I’ve been caught in storms and thick cloud on Lakeland tops, I’ve climbed up through underfoot snow and given up on Pavey Ark because of it, within about a hundred yards of the summit as I learned when I came back, but that blind walk across a part of the Kinder plateau is the most extreme weather conditions I’ve found myself in.

And people wonder why I usually went out on my own, and took my own decisions!

In the Shadow of Black Banner: Geoffrey Trease’s ‘The Gates of Bannerdale’

Malcolm Saville gradually aged the Lone Piners, over the last half dozen books, until the series ended with Peter’s coming of age, at eighteen. The last Bannerdale book, The Gates of Bannerdale, takes a leap forward over its first quarter, which disguises the fact that, by the time Bill Melbury and Penny Morchard embark on the story that will, subtly, between the lines, determine their future, our friends will no longer be children, but adults: young adults, responsible for themselves.
And though it might be seen as a retrograde step for the series to end as it began, with the discovery of treasure hidden centuries ago, I agree entirely with Jim MacKenzie’s argument that it is not the silver and plate that is the treasure, but the truth and the honesty that it brings to both Bill and his unlikely partner, the initially unscrupulous Snaith.
The Gates of Bannerdale is the fulfilment of Bill’s ambition to go to Oxford University (Geoffrey Trease’s alma mater) for which he will need to qualify for the Scholarship without which the cost will be way beyond him. Tim has joined the Police Cadets, Sue is engaged to Johnny Nelson, but Penny arrives at the station when Bill leaves for Oxford and his examination, with a sprig of white heather for luck. She claims to be collecting a parcel for her father, and it’s all a coincidence, and Bill is still so obtuse that he believes this.
The first section of the book deals with Bill’s first visit to Oxford, to sit for the Scholarship (in Classics). He finds himself opposite Gardiner (later to be named Paul), an amiable young man whose background couldn’t be grander, a family steeped in theatre and diplomacy, a major Public School, but who couldn’t be more straightforward, unlike other representatives of such class.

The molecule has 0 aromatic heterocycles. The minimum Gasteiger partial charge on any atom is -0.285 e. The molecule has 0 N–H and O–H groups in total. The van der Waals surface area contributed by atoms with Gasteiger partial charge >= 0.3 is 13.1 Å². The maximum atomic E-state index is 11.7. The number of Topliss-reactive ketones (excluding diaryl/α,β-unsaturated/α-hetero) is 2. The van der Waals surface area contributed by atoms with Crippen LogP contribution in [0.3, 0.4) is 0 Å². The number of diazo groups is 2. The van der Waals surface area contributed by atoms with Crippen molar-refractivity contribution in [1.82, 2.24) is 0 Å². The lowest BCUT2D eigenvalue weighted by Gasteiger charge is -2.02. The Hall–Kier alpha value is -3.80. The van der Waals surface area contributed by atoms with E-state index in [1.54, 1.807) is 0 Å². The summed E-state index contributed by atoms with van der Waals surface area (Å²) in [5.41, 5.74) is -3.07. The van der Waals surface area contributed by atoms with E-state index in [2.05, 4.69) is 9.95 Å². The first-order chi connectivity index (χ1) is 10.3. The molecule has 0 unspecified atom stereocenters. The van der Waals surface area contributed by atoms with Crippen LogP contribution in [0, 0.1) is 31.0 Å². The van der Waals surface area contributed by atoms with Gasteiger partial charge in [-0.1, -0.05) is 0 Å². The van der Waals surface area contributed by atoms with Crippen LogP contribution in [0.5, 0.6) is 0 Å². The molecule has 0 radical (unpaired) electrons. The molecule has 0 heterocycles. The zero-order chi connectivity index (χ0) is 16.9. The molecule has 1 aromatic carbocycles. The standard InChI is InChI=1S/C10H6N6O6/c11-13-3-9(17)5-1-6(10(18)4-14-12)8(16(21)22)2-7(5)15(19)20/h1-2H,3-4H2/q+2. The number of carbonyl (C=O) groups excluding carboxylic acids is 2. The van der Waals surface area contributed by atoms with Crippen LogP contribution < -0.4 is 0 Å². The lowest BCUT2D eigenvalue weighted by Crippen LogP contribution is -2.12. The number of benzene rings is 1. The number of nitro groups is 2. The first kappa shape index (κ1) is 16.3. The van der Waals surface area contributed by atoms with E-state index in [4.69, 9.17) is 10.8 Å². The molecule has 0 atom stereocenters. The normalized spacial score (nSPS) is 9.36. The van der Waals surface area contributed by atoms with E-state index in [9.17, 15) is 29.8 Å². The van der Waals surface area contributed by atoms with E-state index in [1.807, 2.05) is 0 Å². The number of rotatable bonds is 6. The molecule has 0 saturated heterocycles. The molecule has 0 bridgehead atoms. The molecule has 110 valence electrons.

Bill does have to go through things like examinations, and an awkward interview with the Warden et al of Hereford College, his choice of destination, but apart from that, this part of the story is just a love letter to Oxford, so much so that even someone like me, with a lifelong inexplicable preference for Cambridge, drinks in everything of which Trease delights with a sense of the devotion he feels. How this would have gone down with me as a youngster, I have no idea: I suspect I would have been bored to death!
It’s a Schol. or nothing (Bill could not afford Oxford on any kind of fee-paying basis). Bill expects it to be nothing, but the glad tidings are announced to him by Mr Kingsford, in Assembly, before the whole school, and with the whole school’s cheers (and these are not only for the half-day holiday Bill has won for them!).
Relief follows, though Oxford is as yet a long way off, with the rest of the year to go through, and then two years of National Service (this last book was still only published in 1956). But first, there’s an unusual scene, one of those few ones that Bill is not privy to, between Penny and Miss Florey. On the surface, it’s a conversation between a Head and her pupil who has declared an ambition as to her academic future: Penny wants to try for Oxford herself, and is ready to put in whatever effort is required.
The subtlety is that Bill is not present, and the larger context of the book makes it plain to us that Penny has not revealed all this to him at the time, nor has Miss Florey spoken of it then, for it is entirely private. Only when we start to ask ourselves just when, and why, Miss Florey would have related this to Bill, do we begin to see an underlying structure to the book that Trease never brings to the surface.